Buhari Enacts Currency Notes Exchange as Swan Song
By Bashir Olanrewaju
Nigerian President Muhammadu Buhari, in the twilight of his eight-year rule as an elected leader is unleashing his signature measure as military ruler in the 1980s: a currency notes swap.
Central Bank of Nigeria Governor Godwin Emefiele announced on Wednesday that notes in the denominations of 100, 200, 500 and 1,000 will have a new design that will be the only accepted legal tender by the end of January 2023.
The measure is intended to mop up excess liquidity, curb growing counterfeiting and ensure the stability of the financial system, Emefiele said while briefing journalists on Wednesday. More than 80 percent of the currency now in circulation are outside the banks, suggesting large-scale hoarding of notes for nefarious activities, according to the central bank.
“In recent years, the CBN has recorded significantly higher rates of counterfeiting especially at the higher denominations,” Emefiele said. “Although global best practice is for central banks to redesign, produce and circulate new local legal tender every five to eight years, the naira has not been redesigned in the last 20 years.”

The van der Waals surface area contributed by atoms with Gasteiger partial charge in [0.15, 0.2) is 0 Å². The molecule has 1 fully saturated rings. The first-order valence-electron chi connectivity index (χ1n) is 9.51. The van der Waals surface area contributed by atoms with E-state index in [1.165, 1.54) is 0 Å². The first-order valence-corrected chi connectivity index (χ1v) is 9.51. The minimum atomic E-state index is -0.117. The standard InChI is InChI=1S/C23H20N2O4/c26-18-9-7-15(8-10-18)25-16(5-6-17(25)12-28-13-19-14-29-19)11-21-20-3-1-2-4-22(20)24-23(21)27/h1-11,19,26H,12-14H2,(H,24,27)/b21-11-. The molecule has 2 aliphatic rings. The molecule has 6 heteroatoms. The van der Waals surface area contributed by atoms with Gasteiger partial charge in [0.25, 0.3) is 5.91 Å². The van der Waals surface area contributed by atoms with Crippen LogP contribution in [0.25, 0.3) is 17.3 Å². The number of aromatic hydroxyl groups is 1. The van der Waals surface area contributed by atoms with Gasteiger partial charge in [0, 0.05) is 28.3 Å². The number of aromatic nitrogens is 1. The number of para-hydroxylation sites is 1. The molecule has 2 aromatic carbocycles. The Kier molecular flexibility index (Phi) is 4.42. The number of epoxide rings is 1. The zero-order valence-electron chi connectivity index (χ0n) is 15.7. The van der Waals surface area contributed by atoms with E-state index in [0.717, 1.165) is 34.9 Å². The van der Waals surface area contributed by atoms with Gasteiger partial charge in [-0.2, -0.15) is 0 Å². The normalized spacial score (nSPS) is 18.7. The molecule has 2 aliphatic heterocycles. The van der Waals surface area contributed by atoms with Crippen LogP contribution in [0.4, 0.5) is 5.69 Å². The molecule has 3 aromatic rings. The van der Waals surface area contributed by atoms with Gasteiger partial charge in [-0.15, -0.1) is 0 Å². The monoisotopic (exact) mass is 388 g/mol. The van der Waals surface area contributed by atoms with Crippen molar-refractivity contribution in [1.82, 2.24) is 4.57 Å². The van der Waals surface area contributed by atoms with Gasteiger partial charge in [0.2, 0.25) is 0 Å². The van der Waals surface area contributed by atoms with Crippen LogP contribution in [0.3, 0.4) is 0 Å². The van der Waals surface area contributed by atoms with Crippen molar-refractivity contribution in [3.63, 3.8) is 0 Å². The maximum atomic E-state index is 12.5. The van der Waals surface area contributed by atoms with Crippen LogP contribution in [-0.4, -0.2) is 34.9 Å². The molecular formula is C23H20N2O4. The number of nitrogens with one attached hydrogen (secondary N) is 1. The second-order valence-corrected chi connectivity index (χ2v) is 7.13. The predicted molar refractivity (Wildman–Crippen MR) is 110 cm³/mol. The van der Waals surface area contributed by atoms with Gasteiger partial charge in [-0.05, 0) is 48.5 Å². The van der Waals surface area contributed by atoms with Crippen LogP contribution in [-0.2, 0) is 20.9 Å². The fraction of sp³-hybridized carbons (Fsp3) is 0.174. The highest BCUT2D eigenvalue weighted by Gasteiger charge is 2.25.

After Buhari toppled an elected government on Christmas Eve in 1983, one of the measures he embarked on within months was a currency notes swap. Though it was touted as a measure against inflation a d excess liquidity, it caused so much disruptions to economic activities that it created more problems than it solved. It became one of the reasons cited by another set of army officers for toppling him 20 months into his rule.
Buhari’s eight-year rule as an elected president was marked by two recessions in four years, a precipitous drop in government revenue and a quadrupling of public debt, with the result that Africa’s biggest economy is now spending more than its revenue to service its debt.,